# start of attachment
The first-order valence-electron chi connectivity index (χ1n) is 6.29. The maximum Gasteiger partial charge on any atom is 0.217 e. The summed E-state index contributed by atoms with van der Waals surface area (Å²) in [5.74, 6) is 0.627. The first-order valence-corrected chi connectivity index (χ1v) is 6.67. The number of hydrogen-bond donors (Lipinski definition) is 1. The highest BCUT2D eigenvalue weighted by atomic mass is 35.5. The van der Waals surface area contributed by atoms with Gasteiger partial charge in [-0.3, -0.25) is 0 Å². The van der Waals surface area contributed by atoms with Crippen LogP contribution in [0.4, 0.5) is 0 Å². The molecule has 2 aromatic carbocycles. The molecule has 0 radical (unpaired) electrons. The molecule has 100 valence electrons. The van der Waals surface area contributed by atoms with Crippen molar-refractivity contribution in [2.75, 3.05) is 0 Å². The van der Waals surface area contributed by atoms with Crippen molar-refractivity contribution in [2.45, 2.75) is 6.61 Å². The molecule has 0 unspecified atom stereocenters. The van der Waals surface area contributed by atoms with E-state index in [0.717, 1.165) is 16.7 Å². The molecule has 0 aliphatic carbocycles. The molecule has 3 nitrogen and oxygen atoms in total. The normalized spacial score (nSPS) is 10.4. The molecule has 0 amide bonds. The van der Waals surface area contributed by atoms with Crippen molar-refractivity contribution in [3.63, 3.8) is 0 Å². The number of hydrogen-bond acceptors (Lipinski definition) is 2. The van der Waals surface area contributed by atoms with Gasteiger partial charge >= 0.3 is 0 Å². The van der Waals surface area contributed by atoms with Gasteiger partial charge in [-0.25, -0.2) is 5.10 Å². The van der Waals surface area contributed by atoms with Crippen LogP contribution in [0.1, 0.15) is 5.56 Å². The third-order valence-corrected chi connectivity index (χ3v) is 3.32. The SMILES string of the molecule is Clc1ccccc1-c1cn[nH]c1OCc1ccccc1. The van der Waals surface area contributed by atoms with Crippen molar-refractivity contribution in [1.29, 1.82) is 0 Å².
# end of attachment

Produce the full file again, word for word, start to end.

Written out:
The first-order valence-electron chi connectivity index (χ1n) is 6.29. The maximum Gasteiger partial charge on any atom is 0.217 e. The summed E-state index contributed by atoms with van der Waals surface area (Å²) in [5.74, 6) is 0.627. The first-order valence-corrected chi connectivity index (χ1v) is 6.67. The number of hydrogen-bond donors (Lipinski definition) is 1. The highest BCUT2D eigenvalue weighted by atomic mass is 35.5. The van der Waals surface area contributed by atoms with Gasteiger partial charge in [-0.3, -0.25) is 0 Å². The van der Waals surface area contributed by atoms with Crippen LogP contribution in [0.4, 0.5) is 0 Å². The molecule has 2 aromatic carbocycles. The molecule has 0 radical (unpaired) electrons. The molecule has 100 valence electrons. The van der Waals surface area contributed by atoms with Crippen molar-refractivity contribution in [2.75, 3.05) is 0 Å². The van der Waals surface area contributed by atoms with Crippen molar-refractivity contribution in [2.45, 2.75) is 6.61 Å². The molecule has 0 unspecified atom stereocenters. The van der Waals surface area contributed by atoms with E-state index in [0.717, 1.165) is 16.7 Å². The molecule has 0 aliphatic carbocycles. The molecule has 3 nitrogen and oxygen atoms in total. The normalized spacial score (nSPS) is 10.4. The molecule has 0 amide bonds. The van der Waals surface area contributed by atoms with Crippen molar-refractivity contribution in [3.63, 3.8) is 0 Å². The number of hydrogen-bond acceptors (Lipinski definition) is 2. The van der Waals surface area contributed by atoms with Gasteiger partial charge >= 0.3 is 0 Å². The van der Waals surface area contributed by atoms with Gasteiger partial charge in [-0.25, -0.2) is 5.10 Å². The van der Waals surface area contributed by atoms with Crippen LogP contribution in [0.1, 0.15) is 5.56 Å². The third-order valence-corrected chi connectivity index (χ3v) is 3.32. The SMILES string of the molecule is Clc1ccccc1-c1cn[nH]c1OCc1ccccc1. The van der Waals surface area contributed by atoms with Crippen molar-refractivity contribution in [1.29, 1.82) is 0 Å².